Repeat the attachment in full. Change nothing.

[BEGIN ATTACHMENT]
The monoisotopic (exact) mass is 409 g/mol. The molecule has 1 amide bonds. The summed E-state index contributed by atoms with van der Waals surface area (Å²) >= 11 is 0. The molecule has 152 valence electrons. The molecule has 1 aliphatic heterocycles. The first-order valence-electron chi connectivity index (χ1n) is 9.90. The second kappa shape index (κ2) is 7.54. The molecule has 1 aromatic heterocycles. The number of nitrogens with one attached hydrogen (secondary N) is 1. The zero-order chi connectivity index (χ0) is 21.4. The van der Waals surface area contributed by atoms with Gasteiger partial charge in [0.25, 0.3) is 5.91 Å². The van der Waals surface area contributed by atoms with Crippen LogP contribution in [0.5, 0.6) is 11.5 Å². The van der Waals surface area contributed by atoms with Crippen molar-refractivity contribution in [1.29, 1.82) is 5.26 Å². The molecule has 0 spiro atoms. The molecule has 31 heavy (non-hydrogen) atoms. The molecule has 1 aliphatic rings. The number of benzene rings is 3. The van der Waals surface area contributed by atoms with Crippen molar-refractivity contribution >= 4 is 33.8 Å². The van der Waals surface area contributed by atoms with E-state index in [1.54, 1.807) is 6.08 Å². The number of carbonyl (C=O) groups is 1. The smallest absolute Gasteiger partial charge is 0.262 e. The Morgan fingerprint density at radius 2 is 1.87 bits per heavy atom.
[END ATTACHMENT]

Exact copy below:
The monoisotopic (exact) mass is 409 g/mol. The molecule has 1 amide bonds. The summed E-state index contributed by atoms with van der Waals surface area (Å²) >= 11 is 0. The molecule has 152 valence electrons. The molecule has 1 aliphatic heterocycles. The first-order valence-electron chi connectivity index (χ1n) is 9.90. The second kappa shape index (κ2) is 7.54. The molecule has 1 aromatic heterocycles. The number of nitrogens with one attached hydrogen (secondary N) is 1. The zero-order chi connectivity index (χ0) is 21.4. The van der Waals surface area contributed by atoms with Gasteiger partial charge in [0.25, 0.3) is 5.91 Å². The van der Waals surface area contributed by atoms with Crippen LogP contribution in [0.5, 0.6) is 11.5 Å². The van der Waals surface area contributed by atoms with Crippen molar-refractivity contribution in [1.29, 1.82) is 5.26 Å². The molecule has 0 spiro atoms. The molecule has 31 heavy (non-hydrogen) atoms. The molecule has 1 aliphatic rings. The number of benzene rings is 3. The van der Waals surface area contributed by atoms with Crippen molar-refractivity contribution >= 4 is 33.8 Å². The van der Waals surface area contributed by atoms with E-state index in [1.54, 1.807) is 6.08 Å². The number of carbonyl (C=O) groups is 1. The smallest absolute Gasteiger partial charge is 0.262 e. The Morgan fingerprint density at radius 2 is 1.87 bits per heavy atom.